Will you join me for a time, assuming the same question is what God would ask you?  Here are the first few I found:

         1.  Where are you?  

         This is what God asked Adam, at a very awkward moment early in human history. What do you make of that? Is the question asked for God’s benefit, or Adam’s?  Think about it a bit.  What do you think?  If He asked you now: “Where are you?” how would you answer?

 And they heard the voice of the LORD God walking in the garden in the cool of the day: and Adam and his wife hid themselves from the presence of the LORD God amongst the trees of the garden. And the LORD God called unto Adam, and said unto him, Where art thou?”                                                                Genesis 4:8~9


         2. What is your name? 

         This is the information God wanted from Jacob (Keep an eye on him.  He’s under my scrutiny as one of God’s Comeback Kids.).  Do you think God didn’t already know?  Why ask such a question?  What’s in a name?

          And Jacob was left alone; and there wrestled a man with him until the breaking of the day. And when he saw that he prevailed not against him, he (The Angel of he Lord) touched the hollow of his thigh; and the hollow of Jacob’s thigh was out of joint, as he wrestled with him. And he said, Let me go, for the day breaketh. And he said, I will not let thee go, except thou bless me. And he said unto him, What is thy name? And he said, Jacob. And he said, Thy name shall be called no more Jacob, but Israel: for as a prince hast thou power with God and with men, and hast prevailed.”     ~ Genesis 3:24-28


         3.What is that in your hand?  

         God asked Moses this question when they first talked on the “backside of the desert” about Moses going to work for Yahweh.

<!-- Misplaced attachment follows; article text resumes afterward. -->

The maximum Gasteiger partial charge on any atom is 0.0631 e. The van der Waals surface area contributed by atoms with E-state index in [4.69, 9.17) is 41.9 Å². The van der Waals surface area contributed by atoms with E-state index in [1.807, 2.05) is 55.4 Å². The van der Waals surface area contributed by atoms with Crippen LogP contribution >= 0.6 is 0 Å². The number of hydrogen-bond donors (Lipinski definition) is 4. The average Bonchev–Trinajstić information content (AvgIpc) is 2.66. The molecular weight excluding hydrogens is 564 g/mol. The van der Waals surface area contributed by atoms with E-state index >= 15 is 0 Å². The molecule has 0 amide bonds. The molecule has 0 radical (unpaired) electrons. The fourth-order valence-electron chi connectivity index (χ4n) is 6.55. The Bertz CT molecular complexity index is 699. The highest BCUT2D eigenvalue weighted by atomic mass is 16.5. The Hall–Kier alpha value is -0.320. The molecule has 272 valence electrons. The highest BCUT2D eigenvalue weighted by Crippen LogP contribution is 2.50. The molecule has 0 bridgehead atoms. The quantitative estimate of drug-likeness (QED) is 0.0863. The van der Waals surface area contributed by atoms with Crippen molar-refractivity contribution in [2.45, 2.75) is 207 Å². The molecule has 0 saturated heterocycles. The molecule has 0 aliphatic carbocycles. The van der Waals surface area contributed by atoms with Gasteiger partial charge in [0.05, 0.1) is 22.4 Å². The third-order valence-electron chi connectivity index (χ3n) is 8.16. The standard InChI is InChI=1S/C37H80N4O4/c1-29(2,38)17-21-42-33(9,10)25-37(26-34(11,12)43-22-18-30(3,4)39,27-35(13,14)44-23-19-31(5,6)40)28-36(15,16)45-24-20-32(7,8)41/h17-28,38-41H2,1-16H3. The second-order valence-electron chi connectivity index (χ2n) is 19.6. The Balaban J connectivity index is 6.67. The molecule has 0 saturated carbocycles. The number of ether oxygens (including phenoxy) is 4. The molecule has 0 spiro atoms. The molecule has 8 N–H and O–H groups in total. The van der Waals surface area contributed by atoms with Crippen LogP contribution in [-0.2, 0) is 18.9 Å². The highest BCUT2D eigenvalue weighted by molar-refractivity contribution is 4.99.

“And Moses answered and said, But, behold, they will not believe me, nor hearken unto my voice: for they will say, The LORD hath not appeared unto thee.  And the LORD said unto him, What is that in thine hand? And he said, A rod.  And he said, Cast it on the ground. And he cast it on the ground, and it became a serpent; and Moses fled from before it. And the LORD said unto Moses, Put forth thine hand, and take it by the tail. And he put forth his hand, and caught it, and it became a rod in his hand:”                                                                   Exodus 4:1~4




         There are more questions.  More “cues” for conversation, if you’re serious.  Let’s just drop anchor for a while and think about these.  And don’t forget to include ourselves in the conversation.

         Incidentally, I’m glad to be back!  I’ve missed you folks.

God’s child and servant, your friend, brother and fellow student



2 responses to “WHAT WOULD GOD SAY?

  1. Good thoughts, Don.
    I like “What is that in your hand?”
    Never quite saw that one before. I could do a lot with that passage…
    What’s interesting is that he took what was in the hand and turned it into a miracle-stick.

  2. I note that all the questions are designed to promote self-examination. Self-examination is the necessary foundation for so many things: repentance and service to name a few.